For now I’ve just bridged the wires going to the boost side of the resonance pot. It’s possible there’s something wrong in another part of the circuit, given that I’ve laid the board out manually in DIYLC, but I’ve been over it several times and been unable to find anything different.

Before I do a PCB for this I’ll experiment to see if it’s worth adding a resistor across the boost side of the pot to tame the amplification somewhat. I’ve stared at Yves’ photo of the 703 trying to work out if there’s anything extra going on but to no avail.

When listening to the first demos for this on headphones I noticed some familiar fizzy distortion on the lowpass output, which turned out to be caused by the connected LED level indicator circuit, just as with the 704 VCA. I re-recorded the demo with the LED disconnected, but fixing this should just be a matter of adding the 1.5nF capacitor from BL+ (the positive supply to the U8) to ground, marked as C17 in the track layout in the service manual.

There are a couple of versions of the 12db 703, one with LM301s and (according to the schematic) 1.5nF mylar capacitors, and another with CA3140s and 470pF polystyrene caps. The 301s need compensation capacitors, and the 3140s don’t. I started out intending to build the LM301 version, but in the course of debugging the distortion I ended up swapping to the CA3140s (The LM301s should work fine, it wasn’t their fault).

Here’s a quick demo of the System 100 square wave into the 703 VCF – first is the bandpass, second is the lowpass, all sequenced by the MC-4, no VCA – these were done using 1.5nF mylar caps.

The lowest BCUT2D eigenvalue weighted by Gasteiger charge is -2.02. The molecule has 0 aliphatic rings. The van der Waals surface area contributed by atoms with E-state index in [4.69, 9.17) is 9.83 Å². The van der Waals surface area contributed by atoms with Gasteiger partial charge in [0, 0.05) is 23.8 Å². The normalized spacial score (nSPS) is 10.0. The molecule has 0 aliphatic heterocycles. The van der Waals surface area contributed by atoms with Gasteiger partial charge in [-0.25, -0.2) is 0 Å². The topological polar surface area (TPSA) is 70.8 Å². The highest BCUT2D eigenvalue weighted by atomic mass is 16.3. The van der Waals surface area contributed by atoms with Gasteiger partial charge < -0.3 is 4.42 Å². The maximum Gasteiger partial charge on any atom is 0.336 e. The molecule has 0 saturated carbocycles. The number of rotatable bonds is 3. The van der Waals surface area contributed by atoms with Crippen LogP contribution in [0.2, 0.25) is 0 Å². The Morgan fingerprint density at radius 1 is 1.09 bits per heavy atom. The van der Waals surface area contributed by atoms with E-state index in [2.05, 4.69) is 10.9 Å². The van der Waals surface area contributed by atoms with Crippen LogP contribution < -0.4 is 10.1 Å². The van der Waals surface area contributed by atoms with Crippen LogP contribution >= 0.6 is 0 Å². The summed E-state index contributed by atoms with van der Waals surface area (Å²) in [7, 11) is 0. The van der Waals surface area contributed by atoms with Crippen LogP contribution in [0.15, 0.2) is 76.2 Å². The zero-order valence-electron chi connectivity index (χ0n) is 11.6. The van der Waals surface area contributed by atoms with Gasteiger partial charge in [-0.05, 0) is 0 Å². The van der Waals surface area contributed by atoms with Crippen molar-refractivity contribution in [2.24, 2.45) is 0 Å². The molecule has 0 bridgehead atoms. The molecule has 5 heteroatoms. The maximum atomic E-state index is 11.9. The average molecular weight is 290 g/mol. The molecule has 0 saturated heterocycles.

And here’s the sound of the different modes using the sawtooth from a different oscillator into the 703 VCF, with cutoff initially modulated by a dubious MFB Dual LFO and increasing amounts of resonance, and then some fiddling about with the CV from the MC-4 and the clone System 100 envelope, all with no VCA. They’re hardly the most musical of demos (all in the key of predictability) but it’s more to get an idea of the character of the filter. Warning: nasty high pitched resonant sounds!

First lowpass:

Possibly unpleasant highpass:

And the bandpass:

…not really your classic fruity Roland sound, but then you should expect that from the 12db-iness of it, and to my mind that’s a good thing to have a different flavour to the usual 24db sound. It sounds slower to react to the envelope than the 5-stage (30db?) System 100 VCF.

Here’s the layout out of DIYLC, including the C17 LED noise fix, but with the resonance pot boost as described in the schematic – should you build it you might need to experiment with this. I’ve been over it a few times checking for errors but it’s always possible I’ve missed something, let me know in the comments below if you spot anything.

Roland System 700 703b stripboard front

Roland System 700 703b VCF stripboard - back cuts only